Here is the story. There is a private company that has a software product that thousands of its customers use. After spending a few nights without sleeping in reverse engineering of that product, I identified a critical defect in it. The reason I explored this product was purely sporty: reverse engineering is my hobby and nothing more.
But during my exploration I identified a very serious defect that I did not expect. Exploiting it will mean extracting a lot of money from the users of that software (customers of the company).
Now I am not going to exercise that idea to steal money from other people, that is beyond my moral principles. Although someone who is not really linked to such principles could earn "much" money, permanently (for months or years), without a trace.
I think it makes sense to mention that this is the company that makes money when its customers lose money, basically. Imagine financial commerce, money loans, gambling, etc., that kind of industry. So nobody really "loves" them (including their clients), and they know it, and they agree with that.
I think it would be fair, that I could sell this vulnerability information to the company for a large sum, but I'm not sure how (if it can do so). Just revealing the feat to the public, even proving (without revealing the details) that such vulnerability exists (and has always existed!) It would be a great blow to the company, as they will likely lose a large portion of the customers. However, (and even considering that the company earns millions of dollars per year), I am almost certain that they will not be willing to pay me anything unless I present a 100% proof.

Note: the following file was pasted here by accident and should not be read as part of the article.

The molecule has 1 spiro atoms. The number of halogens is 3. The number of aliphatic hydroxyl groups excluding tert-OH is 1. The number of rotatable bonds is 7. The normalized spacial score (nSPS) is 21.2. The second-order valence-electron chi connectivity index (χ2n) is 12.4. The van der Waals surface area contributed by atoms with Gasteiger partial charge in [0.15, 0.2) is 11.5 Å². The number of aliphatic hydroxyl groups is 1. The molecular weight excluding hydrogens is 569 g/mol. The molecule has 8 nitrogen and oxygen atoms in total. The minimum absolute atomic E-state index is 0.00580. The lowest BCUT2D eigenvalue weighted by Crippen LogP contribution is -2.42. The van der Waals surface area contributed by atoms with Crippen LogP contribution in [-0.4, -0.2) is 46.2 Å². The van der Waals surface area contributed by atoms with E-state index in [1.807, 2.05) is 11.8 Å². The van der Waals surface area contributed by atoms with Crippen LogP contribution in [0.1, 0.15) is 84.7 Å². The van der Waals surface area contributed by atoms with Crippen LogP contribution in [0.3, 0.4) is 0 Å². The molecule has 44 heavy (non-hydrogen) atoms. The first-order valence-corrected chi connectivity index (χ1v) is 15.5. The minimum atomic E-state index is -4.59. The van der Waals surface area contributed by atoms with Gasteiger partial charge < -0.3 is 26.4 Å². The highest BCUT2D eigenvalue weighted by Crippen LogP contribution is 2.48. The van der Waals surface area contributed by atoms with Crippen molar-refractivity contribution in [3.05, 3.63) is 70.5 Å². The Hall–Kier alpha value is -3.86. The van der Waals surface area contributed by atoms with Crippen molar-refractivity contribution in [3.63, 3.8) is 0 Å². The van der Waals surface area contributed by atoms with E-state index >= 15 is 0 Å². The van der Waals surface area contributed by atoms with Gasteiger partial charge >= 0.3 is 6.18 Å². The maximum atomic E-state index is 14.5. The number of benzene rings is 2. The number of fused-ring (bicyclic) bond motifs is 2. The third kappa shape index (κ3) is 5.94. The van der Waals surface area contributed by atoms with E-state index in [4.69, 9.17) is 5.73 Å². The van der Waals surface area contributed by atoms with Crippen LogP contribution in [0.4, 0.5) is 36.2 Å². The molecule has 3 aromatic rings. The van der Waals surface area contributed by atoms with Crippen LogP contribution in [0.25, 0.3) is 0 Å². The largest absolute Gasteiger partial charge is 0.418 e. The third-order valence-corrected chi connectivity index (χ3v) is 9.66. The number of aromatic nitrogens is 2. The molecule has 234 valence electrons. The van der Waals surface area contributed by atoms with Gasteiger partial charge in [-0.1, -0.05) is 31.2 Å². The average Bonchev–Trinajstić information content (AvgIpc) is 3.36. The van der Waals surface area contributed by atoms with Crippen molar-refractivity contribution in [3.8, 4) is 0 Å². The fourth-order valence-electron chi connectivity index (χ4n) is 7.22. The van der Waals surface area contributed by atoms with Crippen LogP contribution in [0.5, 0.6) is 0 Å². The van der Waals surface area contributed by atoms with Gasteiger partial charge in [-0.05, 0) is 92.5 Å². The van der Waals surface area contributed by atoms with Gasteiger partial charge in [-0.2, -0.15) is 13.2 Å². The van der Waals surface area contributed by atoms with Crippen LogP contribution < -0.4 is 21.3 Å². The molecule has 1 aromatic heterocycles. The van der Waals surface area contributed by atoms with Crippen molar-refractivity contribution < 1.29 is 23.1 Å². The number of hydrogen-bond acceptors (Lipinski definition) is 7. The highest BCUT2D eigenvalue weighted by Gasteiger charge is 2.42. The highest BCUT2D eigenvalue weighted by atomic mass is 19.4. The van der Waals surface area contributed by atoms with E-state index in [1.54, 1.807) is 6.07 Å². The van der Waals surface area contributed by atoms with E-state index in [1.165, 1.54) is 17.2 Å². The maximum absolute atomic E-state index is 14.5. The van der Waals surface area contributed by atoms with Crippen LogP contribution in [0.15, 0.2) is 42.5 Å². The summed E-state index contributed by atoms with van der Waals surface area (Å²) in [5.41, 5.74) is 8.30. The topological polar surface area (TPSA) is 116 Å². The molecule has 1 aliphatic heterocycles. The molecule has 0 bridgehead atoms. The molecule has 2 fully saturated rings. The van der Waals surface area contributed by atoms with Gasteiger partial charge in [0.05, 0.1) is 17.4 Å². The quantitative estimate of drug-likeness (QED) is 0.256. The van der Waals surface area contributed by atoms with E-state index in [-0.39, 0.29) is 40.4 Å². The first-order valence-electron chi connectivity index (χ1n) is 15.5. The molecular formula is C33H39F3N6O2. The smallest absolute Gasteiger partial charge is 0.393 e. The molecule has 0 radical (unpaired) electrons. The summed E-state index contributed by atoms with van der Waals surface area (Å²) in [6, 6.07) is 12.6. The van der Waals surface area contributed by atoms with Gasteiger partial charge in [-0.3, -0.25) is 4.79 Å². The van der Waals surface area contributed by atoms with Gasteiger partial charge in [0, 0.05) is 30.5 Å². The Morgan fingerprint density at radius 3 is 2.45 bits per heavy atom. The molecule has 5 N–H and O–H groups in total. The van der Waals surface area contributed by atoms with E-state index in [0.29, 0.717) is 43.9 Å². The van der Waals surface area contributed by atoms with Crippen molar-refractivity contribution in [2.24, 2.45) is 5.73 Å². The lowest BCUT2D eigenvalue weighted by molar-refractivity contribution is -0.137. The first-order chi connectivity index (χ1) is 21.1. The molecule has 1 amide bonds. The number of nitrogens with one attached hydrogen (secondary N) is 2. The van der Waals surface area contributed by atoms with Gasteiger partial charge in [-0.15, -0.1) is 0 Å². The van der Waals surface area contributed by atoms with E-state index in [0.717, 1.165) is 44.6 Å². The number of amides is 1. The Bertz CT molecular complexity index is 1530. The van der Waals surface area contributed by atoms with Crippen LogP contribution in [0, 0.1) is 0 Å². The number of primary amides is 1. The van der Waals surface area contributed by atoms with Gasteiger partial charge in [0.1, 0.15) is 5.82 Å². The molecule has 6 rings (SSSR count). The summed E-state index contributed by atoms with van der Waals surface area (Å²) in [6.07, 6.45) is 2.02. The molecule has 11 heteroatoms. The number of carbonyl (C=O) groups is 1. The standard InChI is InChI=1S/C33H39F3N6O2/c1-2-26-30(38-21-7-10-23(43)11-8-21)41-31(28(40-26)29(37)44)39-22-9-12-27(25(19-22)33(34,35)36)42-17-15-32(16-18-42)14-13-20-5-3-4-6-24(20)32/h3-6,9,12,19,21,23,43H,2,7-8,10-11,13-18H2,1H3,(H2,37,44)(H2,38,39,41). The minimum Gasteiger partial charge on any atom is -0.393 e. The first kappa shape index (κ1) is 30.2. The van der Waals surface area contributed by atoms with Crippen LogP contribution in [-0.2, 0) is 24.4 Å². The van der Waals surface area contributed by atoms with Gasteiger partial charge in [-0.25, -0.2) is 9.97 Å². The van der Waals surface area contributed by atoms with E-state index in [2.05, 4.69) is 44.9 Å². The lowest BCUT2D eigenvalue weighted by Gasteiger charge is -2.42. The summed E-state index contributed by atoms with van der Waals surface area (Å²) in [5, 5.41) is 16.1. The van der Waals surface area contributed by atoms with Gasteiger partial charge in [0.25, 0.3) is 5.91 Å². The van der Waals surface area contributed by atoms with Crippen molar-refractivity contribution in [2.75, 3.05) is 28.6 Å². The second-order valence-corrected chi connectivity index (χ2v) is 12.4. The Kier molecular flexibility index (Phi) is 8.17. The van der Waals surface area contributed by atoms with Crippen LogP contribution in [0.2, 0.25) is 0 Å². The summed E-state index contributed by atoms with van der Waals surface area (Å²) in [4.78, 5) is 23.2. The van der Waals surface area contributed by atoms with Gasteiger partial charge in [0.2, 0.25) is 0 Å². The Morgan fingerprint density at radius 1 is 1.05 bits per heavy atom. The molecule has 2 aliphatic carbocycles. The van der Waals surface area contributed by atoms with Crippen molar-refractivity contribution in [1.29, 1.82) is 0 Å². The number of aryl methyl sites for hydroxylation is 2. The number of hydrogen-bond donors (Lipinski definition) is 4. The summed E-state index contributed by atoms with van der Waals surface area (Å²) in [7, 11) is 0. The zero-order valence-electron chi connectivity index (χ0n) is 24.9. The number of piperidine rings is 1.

The dilemma is: how to explain the magnitude of that vulnerability, without revealing clues about where to look for it. If I disclose the software product, and what kind of action contains what kind of vulnerability, I am pretty sure that they will try to investigate the particular possibility in a particular use case, and eventually they will find the vulnerability themselves. On the other hand, if I'm going to be lazy ("I found something in one of your products, which can be used to steal money from your customers"), I'm pretty sure they won't believe and won't pay anything.
If I disclose the information without demanding anything, that is, for a good faith reward, I am sure that they will not issue any reward. They are just that kind of company: they don't care about security researchers in good faith. They will fix it even without responding with a "thank you" email.
Any kind of advice will be greatly appreciated. Isn't it fair to expect some kind of payment from the company in such a situation? I have never dealt with such a situation before (as I mentioned, RCE is just a hobby for me).